Second, the attack is a continuing reminder that the Somali conflict, though internecine and intrastate in nature, is an armed conflict with clear ramifications for regional and international security. Al Shabaab's choice of the attack against Uganda appears to have aimed at the centre of gravity of regional and international 'resolve'. But considering the fact that the international community has shown and continues to show dramatic lack of concerted resolve in dealing with the Somalia debacle, the attack provides some insights into al Shabaab's strategic calculations at weakening whatever little is left of such regional and international resolve.

The writing may be on the wall for Burundi, especially, to take all measures to avert a repeat of such an attack being perpetrated against Bujumbura. For Ethiopia, whose nationals were victims in the attacks, al Shabaab seems to be taking reprisals for its unilateral intermittent incursions into Somalia, as part of its policy of dealing with insurgent threats to its sovereignty. Perhaps in the case of Eritrea, which is reported to be providing support to al Shabaab, the casualties to it nationals, may be a hard lesson that allies in arms are not necessarily insulated from the activities of their proxies.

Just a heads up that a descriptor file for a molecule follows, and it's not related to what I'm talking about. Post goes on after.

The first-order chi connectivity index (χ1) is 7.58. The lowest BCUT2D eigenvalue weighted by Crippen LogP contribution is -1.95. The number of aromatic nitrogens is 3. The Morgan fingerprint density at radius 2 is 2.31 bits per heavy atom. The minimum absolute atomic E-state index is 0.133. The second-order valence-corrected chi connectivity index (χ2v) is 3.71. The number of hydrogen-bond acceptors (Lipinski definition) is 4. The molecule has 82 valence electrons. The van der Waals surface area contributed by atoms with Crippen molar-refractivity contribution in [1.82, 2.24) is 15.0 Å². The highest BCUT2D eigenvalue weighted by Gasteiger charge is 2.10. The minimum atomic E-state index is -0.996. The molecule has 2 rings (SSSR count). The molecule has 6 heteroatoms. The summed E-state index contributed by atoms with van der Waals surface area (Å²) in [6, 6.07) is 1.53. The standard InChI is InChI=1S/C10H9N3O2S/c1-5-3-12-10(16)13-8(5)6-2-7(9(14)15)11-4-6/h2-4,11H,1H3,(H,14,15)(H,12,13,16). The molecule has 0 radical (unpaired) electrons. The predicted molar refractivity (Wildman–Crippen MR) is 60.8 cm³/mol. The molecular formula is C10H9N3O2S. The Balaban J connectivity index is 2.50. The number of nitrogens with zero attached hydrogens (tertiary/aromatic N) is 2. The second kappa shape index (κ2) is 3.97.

Third, Al Shabaab's tragic attacks are a pointer to the anachronism of the cold war doctrine of peacekeeping. It is also a lack of proper attention to one of the key recommendations by Lakhdar Brahimi in 2000.